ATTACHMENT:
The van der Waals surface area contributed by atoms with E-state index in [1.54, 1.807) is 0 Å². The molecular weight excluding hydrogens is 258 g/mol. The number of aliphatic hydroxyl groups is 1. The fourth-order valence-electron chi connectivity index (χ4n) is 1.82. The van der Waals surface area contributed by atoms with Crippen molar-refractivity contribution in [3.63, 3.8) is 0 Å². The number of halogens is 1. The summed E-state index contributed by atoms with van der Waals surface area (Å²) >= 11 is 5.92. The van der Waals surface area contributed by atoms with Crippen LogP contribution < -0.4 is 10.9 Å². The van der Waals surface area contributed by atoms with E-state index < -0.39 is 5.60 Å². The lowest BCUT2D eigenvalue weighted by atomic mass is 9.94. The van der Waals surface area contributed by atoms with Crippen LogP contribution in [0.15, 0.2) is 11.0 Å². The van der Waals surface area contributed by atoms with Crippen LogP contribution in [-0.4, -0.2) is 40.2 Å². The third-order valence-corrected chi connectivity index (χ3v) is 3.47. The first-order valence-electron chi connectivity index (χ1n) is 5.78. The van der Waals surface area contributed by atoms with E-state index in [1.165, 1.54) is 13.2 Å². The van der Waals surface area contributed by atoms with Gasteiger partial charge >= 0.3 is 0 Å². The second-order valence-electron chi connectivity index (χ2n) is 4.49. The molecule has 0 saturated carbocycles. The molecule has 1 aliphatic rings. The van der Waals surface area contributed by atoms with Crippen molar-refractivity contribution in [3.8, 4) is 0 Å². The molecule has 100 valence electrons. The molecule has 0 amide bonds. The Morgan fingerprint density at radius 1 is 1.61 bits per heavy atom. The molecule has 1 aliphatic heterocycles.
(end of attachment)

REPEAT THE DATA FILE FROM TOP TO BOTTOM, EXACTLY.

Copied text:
The van der Waals surface area contributed by atoms with E-state index in [1.54, 1.807) is 0 Å². The molecular weight excluding hydrogens is 258 g/mol. The number of aliphatic hydroxyl groups is 1. The fourth-order valence-electron chi connectivity index (χ4n) is 1.82. The van der Waals surface area contributed by atoms with Crippen molar-refractivity contribution in [3.63, 3.8) is 0 Å². The number of halogens is 1. The summed E-state index contributed by atoms with van der Waals surface area (Å²) >= 11 is 5.92. The van der Waals surface area contributed by atoms with Crippen LogP contribution < -0.4 is 10.9 Å². The van der Waals surface area contributed by atoms with E-state index < -0.39 is 5.60 Å². The lowest BCUT2D eigenvalue weighted by atomic mass is 9.94. The van der Waals surface area contributed by atoms with Crippen LogP contribution in [0.15, 0.2) is 11.0 Å². The van der Waals surface area contributed by atoms with Crippen LogP contribution in [-0.4, -0.2) is 40.2 Å². The third-order valence-corrected chi connectivity index (χ3v) is 3.47. The first-order valence-electron chi connectivity index (χ1n) is 5.78. The van der Waals surface area contributed by atoms with E-state index in [1.165, 1.54) is 13.2 Å². The van der Waals surface area contributed by atoms with Gasteiger partial charge >= 0.3 is 0 Å². The second-order valence-electron chi connectivity index (χ2n) is 4.49. The molecule has 0 saturated carbocycles. The molecule has 1 aliphatic rings. The van der Waals surface area contributed by atoms with Crippen molar-refractivity contribution in [3.8, 4) is 0 Å². The molecule has 100 valence electrons. The molecule has 0 amide bonds. The Morgan fingerprint density at radius 1 is 1.61 bits per heavy atom. The molecule has 1 aliphatic heterocycles.